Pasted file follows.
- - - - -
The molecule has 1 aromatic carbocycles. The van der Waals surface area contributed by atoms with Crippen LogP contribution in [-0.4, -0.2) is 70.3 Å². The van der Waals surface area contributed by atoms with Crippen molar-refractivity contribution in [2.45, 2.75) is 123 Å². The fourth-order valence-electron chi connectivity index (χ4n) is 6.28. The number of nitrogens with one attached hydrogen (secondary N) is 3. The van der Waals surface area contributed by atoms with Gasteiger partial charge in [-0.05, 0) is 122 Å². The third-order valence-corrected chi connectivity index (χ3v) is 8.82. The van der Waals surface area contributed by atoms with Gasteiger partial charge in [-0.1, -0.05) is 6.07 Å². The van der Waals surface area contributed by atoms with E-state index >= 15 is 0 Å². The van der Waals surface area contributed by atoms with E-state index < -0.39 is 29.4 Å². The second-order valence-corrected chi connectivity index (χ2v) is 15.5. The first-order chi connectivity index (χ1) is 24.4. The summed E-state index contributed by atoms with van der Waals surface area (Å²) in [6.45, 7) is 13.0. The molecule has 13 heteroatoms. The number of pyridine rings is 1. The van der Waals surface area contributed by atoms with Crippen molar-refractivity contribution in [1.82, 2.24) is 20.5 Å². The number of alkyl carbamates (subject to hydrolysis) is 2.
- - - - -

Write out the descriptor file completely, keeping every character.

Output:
The molecule has 1 aromatic carbocycles. The van der Waals surface area contributed by atoms with Crippen LogP contribution in [-0.4, -0.2) is 70.3 Å². The van der Waals surface area contributed by atoms with Crippen molar-refractivity contribution in [2.45, 2.75) is 123 Å². The fourth-order valence-electron chi connectivity index (χ4n) is 6.28. The number of nitrogens with one attached hydrogen (secondary N) is 3. The van der Waals surface area contributed by atoms with Gasteiger partial charge in [-0.05, 0) is 122 Å². The third-order valence-corrected chi connectivity index (χ3v) is 8.82. The van der Waals surface area contributed by atoms with Gasteiger partial charge in [-0.1, -0.05) is 6.07 Å². The van der Waals surface area contributed by atoms with E-state index >= 15 is 0 Å². The van der Waals surface area contributed by atoms with E-state index < -0.39 is 29.4 Å². The second-order valence-corrected chi connectivity index (χ2v) is 15.5. The first-order chi connectivity index (χ1) is 24.4. The summed E-state index contributed by atoms with van der Waals surface area (Å²) in [6.45, 7) is 13.0. The molecule has 13 heteroatoms. The number of pyridine rings is 1. The van der Waals surface area contributed by atoms with Crippen molar-refractivity contribution in [1.82, 2.24) is 20.5 Å². The number of alkyl carbamates (subject to hydrolysis) is 2.